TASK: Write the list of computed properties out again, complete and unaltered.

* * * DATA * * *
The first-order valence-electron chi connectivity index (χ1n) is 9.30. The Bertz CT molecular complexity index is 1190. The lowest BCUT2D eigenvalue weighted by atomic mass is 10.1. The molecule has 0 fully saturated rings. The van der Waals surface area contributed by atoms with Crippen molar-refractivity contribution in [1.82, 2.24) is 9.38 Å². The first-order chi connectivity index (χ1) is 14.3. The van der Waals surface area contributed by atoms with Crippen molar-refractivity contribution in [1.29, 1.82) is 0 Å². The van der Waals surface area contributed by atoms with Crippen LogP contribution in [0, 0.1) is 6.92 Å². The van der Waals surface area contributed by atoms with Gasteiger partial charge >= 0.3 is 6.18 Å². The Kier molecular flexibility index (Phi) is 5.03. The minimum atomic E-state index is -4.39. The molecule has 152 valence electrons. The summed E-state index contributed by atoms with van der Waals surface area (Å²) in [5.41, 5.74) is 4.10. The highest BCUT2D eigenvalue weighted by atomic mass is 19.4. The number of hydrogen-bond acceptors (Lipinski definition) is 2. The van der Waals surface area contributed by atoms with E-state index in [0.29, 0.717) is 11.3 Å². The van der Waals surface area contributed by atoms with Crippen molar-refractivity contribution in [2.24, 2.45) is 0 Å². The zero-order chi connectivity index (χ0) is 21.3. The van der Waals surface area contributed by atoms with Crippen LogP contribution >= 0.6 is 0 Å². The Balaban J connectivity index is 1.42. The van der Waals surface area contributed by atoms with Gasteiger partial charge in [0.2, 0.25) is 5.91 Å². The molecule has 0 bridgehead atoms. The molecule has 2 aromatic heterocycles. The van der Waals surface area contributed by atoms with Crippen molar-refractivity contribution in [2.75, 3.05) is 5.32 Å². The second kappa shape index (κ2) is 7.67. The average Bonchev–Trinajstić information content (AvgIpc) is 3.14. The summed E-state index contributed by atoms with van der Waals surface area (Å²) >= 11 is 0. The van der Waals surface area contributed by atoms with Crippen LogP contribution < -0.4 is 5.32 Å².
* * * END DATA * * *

The first-order valence-electron chi connectivity index (χ1n) is 9.30. The Bertz CT molecular complexity index is 1190. The lowest BCUT2D eigenvalue weighted by atomic mass is 10.1. The molecule has 0 fully saturated rings. The van der Waals surface area contributed by atoms with Crippen molar-refractivity contribution in [1.82, 2.24) is 9.38 Å². The first-order chi connectivity index (χ1) is 14.3. The van der Waals surface area contributed by atoms with Crippen molar-refractivity contribution in [1.29, 1.82) is 0 Å². The van der Waals surface area contributed by atoms with Crippen LogP contribution in [0, 0.1) is 6.92 Å². The van der Waals surface area contributed by atoms with Gasteiger partial charge >= 0.3 is 6.18 Å². The Kier molecular flexibility index (Phi) is 5.03. The minimum atomic E-state index is -4.39. The molecule has 152 valence electrons. The summed E-state index contributed by atoms with van der Waals surface area (Å²) in [5.41, 5.74) is 4.10. The highest BCUT2D eigenvalue weighted by atomic mass is 19.4. The number of hydrogen-bond acceptors (Lipinski definition) is 2. The van der Waals surface area contributed by atoms with E-state index in [0.29, 0.717) is 11.3 Å². The van der Waals surface area contributed by atoms with Crippen molar-refractivity contribution in [2.24, 2.45) is 0 Å². The zero-order chi connectivity index (χ0) is 21.3. The van der Waals surface area contributed by atoms with Crippen LogP contribution >= 0.6 is 0 Å². The Balaban J connectivity index is 1.42. The van der Waals surface area contributed by atoms with Gasteiger partial charge in [0.2, 0.25) is 5.91 Å². The molecule has 0 bridgehead atoms. The molecule has 2 aromatic heterocycles. The van der Waals surface area contributed by atoms with Crippen molar-refractivity contribution in [2.75, 3.05) is 5.32 Å². The second kappa shape index (κ2) is 7.67. The average Bonchev–Trinajstić information content (AvgIpc) is 3.14. The summed E-state index contributed by atoms with van der Waals surface area (Å²) >= 11 is 0. The van der Waals surface area contributed by atoms with Crippen LogP contribution < -0.4 is 5.32 Å².